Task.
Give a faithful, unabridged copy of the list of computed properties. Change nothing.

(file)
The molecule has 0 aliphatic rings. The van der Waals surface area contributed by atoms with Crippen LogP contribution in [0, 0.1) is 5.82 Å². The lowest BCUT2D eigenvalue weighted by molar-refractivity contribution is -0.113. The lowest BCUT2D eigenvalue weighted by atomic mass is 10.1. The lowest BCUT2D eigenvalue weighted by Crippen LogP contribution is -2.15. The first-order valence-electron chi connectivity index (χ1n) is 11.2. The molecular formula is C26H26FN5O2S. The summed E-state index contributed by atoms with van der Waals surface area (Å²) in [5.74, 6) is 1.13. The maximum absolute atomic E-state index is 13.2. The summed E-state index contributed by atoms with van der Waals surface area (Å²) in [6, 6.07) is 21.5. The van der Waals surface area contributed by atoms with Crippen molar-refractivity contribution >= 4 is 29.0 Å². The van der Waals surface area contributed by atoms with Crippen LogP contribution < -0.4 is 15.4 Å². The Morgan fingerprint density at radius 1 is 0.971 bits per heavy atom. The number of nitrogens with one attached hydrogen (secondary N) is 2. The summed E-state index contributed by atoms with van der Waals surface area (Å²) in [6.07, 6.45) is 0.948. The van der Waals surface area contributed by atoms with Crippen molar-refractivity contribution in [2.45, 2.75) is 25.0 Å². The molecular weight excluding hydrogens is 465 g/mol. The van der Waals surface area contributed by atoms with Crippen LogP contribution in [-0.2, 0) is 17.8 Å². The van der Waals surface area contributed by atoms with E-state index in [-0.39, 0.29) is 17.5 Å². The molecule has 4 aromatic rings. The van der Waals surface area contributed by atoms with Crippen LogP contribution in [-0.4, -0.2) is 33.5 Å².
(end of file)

The molecule has 0 aliphatic rings. The van der Waals surface area contributed by atoms with Crippen LogP contribution in [0, 0.1) is 5.82 Å². The lowest BCUT2D eigenvalue weighted by molar-refractivity contribution is -0.113. The lowest BCUT2D eigenvalue weighted by atomic mass is 10.1. The lowest BCUT2D eigenvalue weighted by Crippen LogP contribution is -2.15. The first-order valence-electron chi connectivity index (χ1n) is 11.2. The molecular formula is C26H26FN5O2S. The summed E-state index contributed by atoms with van der Waals surface area (Å²) in [5.74, 6) is 1.13. The maximum absolute atomic E-state index is 13.2. The summed E-state index contributed by atoms with van der Waals surface area (Å²) in [6, 6.07) is 21.5. The van der Waals surface area contributed by atoms with Crippen molar-refractivity contribution >= 4 is 29.0 Å². The van der Waals surface area contributed by atoms with Crippen LogP contribution < -0.4 is 15.4 Å². The Morgan fingerprint density at radius 1 is 0.971 bits per heavy atom. The number of nitrogens with one attached hydrogen (secondary N) is 2. The summed E-state index contributed by atoms with van der Waals surface area (Å²) in [6.07, 6.45) is 0.948. The van der Waals surface area contributed by atoms with Crippen molar-refractivity contribution in [2.45, 2.75) is 25.0 Å². The molecular weight excluding hydrogens is 465 g/mol. The van der Waals surface area contributed by atoms with Crippen LogP contribution in [-0.2, 0) is 17.8 Å². The van der Waals surface area contributed by atoms with E-state index in [-0.39, 0.29) is 17.5 Å². The molecule has 4 aromatic rings. The van der Waals surface area contributed by atoms with Crippen LogP contribution in [-0.4, -0.2) is 33.5 Å².